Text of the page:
Teng KT, Chang LF, Vethakkan SR, Nesaretnam K, Sanders TAB. - - Clin Nutr 2016

Effects of exchanging carbohydrate or monounsaturated fat with saturated fat on inflammatory and thrombogenic responses in subjects with abdominal obesity: A randomized controlled trial

Background & aimsModification of the amount and type of dietary fat has diverse effects on cardiovascular risk.

Methods We recruited 54 abdominally obese subjects to participate in a prospective cross-over design, single-blind trial comparing isocaloric 2000 kcal MUFA or carbohydrate-enriched diet with SFA-enriched diet (control). The control diet consisted of 15E% protein, 53E% carbohydrate and 32E% fat (12E% SFA, 13E% MUFA). A total of ∼7E% of MUFA or refined carbohydrate was exchanged with SFA in the MUFA-rich and carbohydrate-rich diets respectively for 6-weeks. Blood samples were collected at fasting upon trial commencement and at week-5 and 6 of each dietary-intervention phase to measure levels of cytokines (IL-6, IL-1β), C-reactive protein (CRP), thrombogenic markers (E-selectin, PAI-1, D-dimer) and lipid subfractions. Radial pulse wave analysis and a 6-h postprandial mixed meal challenge were carried out at week-6 of each dietary intervention. Blood samples were collected at fasting, 15 and 30 min and hourly intervals thereafter till 6 h after a mixed meal challenge (muffin and milkshake) with SFA or MUFA (872.5 kcal, 50 g fat, 88 g carbohydrates) or CARB (881.3 kcal, 20 g fat, 158 g carbohydrates)- enrichment corresponding to the background diets.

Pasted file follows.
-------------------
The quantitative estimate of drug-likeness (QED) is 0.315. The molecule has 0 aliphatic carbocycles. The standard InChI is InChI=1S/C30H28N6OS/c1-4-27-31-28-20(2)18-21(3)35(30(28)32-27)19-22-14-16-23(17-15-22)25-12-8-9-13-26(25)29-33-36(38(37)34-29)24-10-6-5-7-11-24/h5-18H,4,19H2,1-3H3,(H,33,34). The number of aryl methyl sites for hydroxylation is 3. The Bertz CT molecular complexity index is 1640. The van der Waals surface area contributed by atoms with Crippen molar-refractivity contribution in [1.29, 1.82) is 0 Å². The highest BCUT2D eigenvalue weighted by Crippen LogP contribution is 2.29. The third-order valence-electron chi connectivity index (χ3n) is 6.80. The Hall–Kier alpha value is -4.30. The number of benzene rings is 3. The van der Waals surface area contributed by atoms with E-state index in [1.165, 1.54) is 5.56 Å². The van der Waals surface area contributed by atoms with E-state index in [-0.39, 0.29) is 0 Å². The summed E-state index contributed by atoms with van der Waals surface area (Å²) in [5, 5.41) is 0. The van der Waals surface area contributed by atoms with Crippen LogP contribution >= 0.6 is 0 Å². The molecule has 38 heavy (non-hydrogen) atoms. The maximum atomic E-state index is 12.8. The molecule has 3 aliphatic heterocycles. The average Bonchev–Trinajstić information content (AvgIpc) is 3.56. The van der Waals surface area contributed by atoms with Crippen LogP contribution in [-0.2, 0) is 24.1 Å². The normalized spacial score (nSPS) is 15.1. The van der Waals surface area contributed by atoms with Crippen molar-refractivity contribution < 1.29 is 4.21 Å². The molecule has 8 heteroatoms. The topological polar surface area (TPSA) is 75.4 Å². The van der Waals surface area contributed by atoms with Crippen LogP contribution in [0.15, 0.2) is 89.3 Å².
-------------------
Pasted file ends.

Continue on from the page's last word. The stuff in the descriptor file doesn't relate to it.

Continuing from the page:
Results No significant differences in fasting inflammatory and thrombogenic factors were noted between diets (P > 0.05). CARB meal was found to increase plasma IL-6 whereas MUFA meal elevated plasma D-dimer postprandially compared with SAFA meal (P < 0.05). Comparing the 3 meals, there were similar postprandial elevations in IL-6 and D-dimer and postprandial reductions in PAI-1, augmentation index and pressure (time effect: P < 0.05). CARB diet was found to reduce HDL3 by 7.8% and increase small dense HDL (sdHDL) by 8.6% compared with SFA diet (P < 0.05). SFA diet increased large HDL subfractions compared with both CARB and MUFA diets by 4.9% and 6.6% (P < 0.05), respectively.

Conclusions Overall, the evidence presented in this study suggests that the replacement of SFA with MUFA or refined carbohydrates may not improve inflammatory and thrombogenic markers in abdominally overweight individuals. Indeed increased refined carbohydrates consumption adversely impacts fasting HDL subfractions

Keywords: Abdominal obesity, Saturated fat, Monounsaturated fat, Carbohydrate, Inflammation, Thrombogenesis